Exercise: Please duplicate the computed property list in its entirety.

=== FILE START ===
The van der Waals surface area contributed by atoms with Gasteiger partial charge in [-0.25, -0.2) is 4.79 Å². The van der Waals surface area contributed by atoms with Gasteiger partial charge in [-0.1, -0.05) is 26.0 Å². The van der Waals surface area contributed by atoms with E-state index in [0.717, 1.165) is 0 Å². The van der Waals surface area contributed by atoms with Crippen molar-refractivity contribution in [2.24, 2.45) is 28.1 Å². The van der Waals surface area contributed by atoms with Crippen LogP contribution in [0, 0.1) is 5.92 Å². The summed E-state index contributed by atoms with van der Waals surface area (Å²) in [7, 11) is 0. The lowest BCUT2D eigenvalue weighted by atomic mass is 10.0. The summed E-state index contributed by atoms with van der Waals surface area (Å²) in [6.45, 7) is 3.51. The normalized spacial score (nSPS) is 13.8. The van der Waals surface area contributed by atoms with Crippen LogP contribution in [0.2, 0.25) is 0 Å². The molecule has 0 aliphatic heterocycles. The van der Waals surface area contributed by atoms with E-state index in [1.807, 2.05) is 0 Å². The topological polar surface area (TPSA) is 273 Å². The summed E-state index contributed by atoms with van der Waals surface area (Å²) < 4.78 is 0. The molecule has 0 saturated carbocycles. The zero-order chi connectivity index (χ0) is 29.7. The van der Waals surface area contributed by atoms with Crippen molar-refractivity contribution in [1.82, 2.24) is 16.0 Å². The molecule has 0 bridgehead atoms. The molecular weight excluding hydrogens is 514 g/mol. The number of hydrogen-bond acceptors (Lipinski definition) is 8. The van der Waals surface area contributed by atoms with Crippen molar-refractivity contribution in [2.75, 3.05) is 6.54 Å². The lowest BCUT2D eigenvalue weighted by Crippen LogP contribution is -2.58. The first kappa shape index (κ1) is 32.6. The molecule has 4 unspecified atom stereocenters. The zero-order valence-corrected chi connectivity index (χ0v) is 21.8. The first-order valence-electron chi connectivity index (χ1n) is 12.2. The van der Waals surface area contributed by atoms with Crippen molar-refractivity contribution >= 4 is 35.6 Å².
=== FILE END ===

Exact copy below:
The van der Waals surface area contributed by atoms with Gasteiger partial charge in [-0.25, -0.2) is 4.79 Å². The van der Waals surface area contributed by atoms with Gasteiger partial charge in [-0.1, -0.05) is 26.0 Å². The van der Waals surface area contributed by atoms with E-state index in [0.717, 1.165) is 0 Å². The van der Waals surface area contributed by atoms with Crippen molar-refractivity contribution in [2.24, 2.45) is 28.1 Å². The van der Waals surface area contributed by atoms with Crippen LogP contribution in [0, 0.1) is 5.92 Å². The summed E-state index contributed by atoms with van der Waals surface area (Å²) in [7, 11) is 0. The lowest BCUT2D eigenvalue weighted by atomic mass is 10.0. The summed E-state index contributed by atoms with van der Waals surface area (Å²) in [6.45, 7) is 3.51. The normalized spacial score (nSPS) is 13.8. The van der Waals surface area contributed by atoms with Crippen LogP contribution in [0.2, 0.25) is 0 Å². The molecule has 0 aliphatic heterocycles. The van der Waals surface area contributed by atoms with E-state index in [1.807, 2.05) is 0 Å². The topological polar surface area (TPSA) is 273 Å². The summed E-state index contributed by atoms with van der Waals surface area (Å²) < 4.78 is 0. The molecule has 0 saturated carbocycles. The zero-order chi connectivity index (χ0) is 29.7. The van der Waals surface area contributed by atoms with Crippen molar-refractivity contribution in [1.82, 2.24) is 16.0 Å². The molecule has 0 bridgehead atoms. The molecular weight excluding hydrogens is 514 g/mol. The number of hydrogen-bond acceptors (Lipinski definition) is 8. The van der Waals surface area contributed by atoms with Crippen molar-refractivity contribution in [2.75, 3.05) is 6.54 Å². The lowest BCUT2D eigenvalue weighted by Crippen LogP contribution is -2.58. The first kappa shape index (κ1) is 32.6. The molecule has 4 unspecified atom stereocenters. The zero-order valence-corrected chi connectivity index (χ0v) is 21.8. The first-order valence-electron chi connectivity index (χ1n) is 12.2. The van der Waals surface area contributed by atoms with Crippen molar-refractivity contribution >= 4 is 35.6 Å².